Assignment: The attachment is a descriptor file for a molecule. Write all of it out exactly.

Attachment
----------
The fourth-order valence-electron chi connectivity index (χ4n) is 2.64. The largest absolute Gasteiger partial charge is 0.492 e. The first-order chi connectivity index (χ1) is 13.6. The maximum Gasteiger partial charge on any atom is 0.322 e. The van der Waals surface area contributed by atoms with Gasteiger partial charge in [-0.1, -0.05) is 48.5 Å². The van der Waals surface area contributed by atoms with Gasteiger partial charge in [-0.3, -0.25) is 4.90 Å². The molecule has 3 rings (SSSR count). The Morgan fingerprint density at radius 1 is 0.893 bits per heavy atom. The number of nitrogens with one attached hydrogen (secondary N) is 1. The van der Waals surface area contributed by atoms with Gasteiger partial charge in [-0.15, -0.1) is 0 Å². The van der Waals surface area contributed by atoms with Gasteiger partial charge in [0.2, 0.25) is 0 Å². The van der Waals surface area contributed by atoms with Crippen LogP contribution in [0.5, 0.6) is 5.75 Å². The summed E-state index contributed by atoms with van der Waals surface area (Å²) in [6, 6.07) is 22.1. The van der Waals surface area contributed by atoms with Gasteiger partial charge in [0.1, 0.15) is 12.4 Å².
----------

The fourth-order valence-electron chi connectivity index (χ4n) is 2.64. The largest absolute Gasteiger partial charge is 0.492 e. The first-order chi connectivity index (χ1) is 13.6. The maximum Gasteiger partial charge on any atom is 0.322 e. The van der Waals surface area contributed by atoms with Gasteiger partial charge in [-0.1, -0.05) is 48.5 Å². The van der Waals surface area contributed by atoms with Gasteiger partial charge in [-0.3, -0.25) is 4.90 Å². The molecule has 3 rings (SSSR count). The Morgan fingerprint density at radius 1 is 0.893 bits per heavy atom. The number of nitrogens with one attached hydrogen (secondary N) is 1. The van der Waals surface area contributed by atoms with Gasteiger partial charge in [-0.15, -0.1) is 0 Å². The van der Waals surface area contributed by atoms with Gasteiger partial charge in [0.2, 0.25) is 0 Å². The van der Waals surface area contributed by atoms with Crippen LogP contribution in [0.5, 0.6) is 5.75 Å². The summed E-state index contributed by atoms with van der Waals surface area (Å²) in [6, 6.07) is 22.1. The van der Waals surface area contributed by atoms with Gasteiger partial charge in [0.1, 0.15) is 12.4 Å².